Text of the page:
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Police offer £500k reward in Madeleine McCann-style Brit baby snatch cold case Mm11

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Police offer £500k reward in Madeleine McCann-style Brit baby snatch cold case

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Police offer £500k reward in Madeleine McCann-style Brit baby snatch cold case Empty Police offer £500k reward in Madeleine McCann-style Brit baby snatch cold case

Post by Verdi on 19.01.20 13:01

Police offer £500k reward in Madeleine McCann-style Brit baby snatch cold case

EXCLUSIVE: A suspect confessed but never faced court over the killing of three-year-old Cheryl Grimmer, whose body has never been found after she was snatched from an Australian beach in 1970

By Andy Lines

20:38, 17 JAN 2020

Police offer £500k reward in Madeleine McCann-style Brit baby snatch cold case 0_Cheryl-Grimmer-missing
English three-year-old Cheryl Grimmer was kidnapped from a seaside changing area (Image: PA)

A crime as harrowing as the disappearance of Madeleine McCann took place 50 years ago this week.

Three-year-old English toddler Cheryl Grimmer was snatched from an Australian beach in broad daylight, never to be seen alive again.

Many believe they know exactly who killed and abducted Cheryl here in the resort of Fairy Meadow near Wollongong, around 50 miles from Sydney.

Shortly after the disappearance, a local 15-year-old boy was questioned.

He confessed carrying her body two-and-a-half miles to farmland and strangling her, but police said there was not enough evidence to charge him.

The transcript reads: “I came around from the back of the shower block and grabbed the little girl. I tied a handkerchief and a shoelace around her mouth to stop her screaming and with the other shoelace I tied up her hands.”

He said he wanted to sexually assault Cheryl but she started to scream.

It reads: “She would not be quiet. So I put my arms around her throat and strangled her. I left her lying on the ground at the side of a tree.

“I covered her up with bushes and leaves and threw some dirt on top.”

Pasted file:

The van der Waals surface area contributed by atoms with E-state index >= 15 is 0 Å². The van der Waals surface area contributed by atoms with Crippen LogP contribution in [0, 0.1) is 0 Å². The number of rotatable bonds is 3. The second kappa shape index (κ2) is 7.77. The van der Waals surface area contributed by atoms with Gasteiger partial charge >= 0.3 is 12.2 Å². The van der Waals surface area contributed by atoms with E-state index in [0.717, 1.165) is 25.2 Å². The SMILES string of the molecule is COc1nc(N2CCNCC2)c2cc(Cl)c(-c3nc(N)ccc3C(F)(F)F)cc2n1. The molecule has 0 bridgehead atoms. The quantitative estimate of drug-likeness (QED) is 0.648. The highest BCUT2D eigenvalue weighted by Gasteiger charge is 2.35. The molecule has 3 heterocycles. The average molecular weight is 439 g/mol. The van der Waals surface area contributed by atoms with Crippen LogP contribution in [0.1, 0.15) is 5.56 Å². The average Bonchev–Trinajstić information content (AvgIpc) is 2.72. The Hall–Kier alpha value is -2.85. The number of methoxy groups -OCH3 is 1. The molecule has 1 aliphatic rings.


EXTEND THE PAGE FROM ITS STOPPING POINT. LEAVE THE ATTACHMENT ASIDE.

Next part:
A cold case review took place in 2017 and Interpol found a British family who lived in Fairy Meadow in the 1970s and were crucial witnesses.

The British-born suspect, now in his 60s, was arrested and charged but a judge ruled his initial confession could not be used in court as he was not accompanied by an adult.

The suspect, who cannot be named for legal reasons but lives in Melbourne, denied the crime. The case was dropped in February 2019 and he was freed.

Cheryl’s disappearance has echoes of the case of Madeleine, who went missing from her family’s holiday apartment in Praia da Luz, Portugal, in 2007.

A £500,000 appeal by police was launched this week to try and find more evidence to nail Cheryl’s abductor.

Ocean waves crashed in as I stood close to the beach where Cheryl last played. Behind me is the shower block from where she vanished. It has been renovated but it is in exactly the same spot.

Next door is the Fairy Meadow Surf Lifesaving Club, where Cheryl’s mum Carole ran in to report her missing daughter only to find they had no phone. She had to walk to a nearby street to ask a local resident to call police.

Carole and husband Vince and their four children had only recently emigrated to Fairy Meadow from Bristol. Dad Vince became a soldier in the Australian Army. Both died not knowing what happened to their little girl.

Cheryl’s brother Ricki was the last family member to see her alive. She was wearing a royal blue, one-piece swimming costume as she followed him to the men’s showers on January 12, 1970.

He was just seven at the time but remembers waiting for her to come out. When she cheekily refused he ran to tell his mum. By the time they returned Cheryl was gone.

Ricki recently spoke of having to handle 50 years of grief.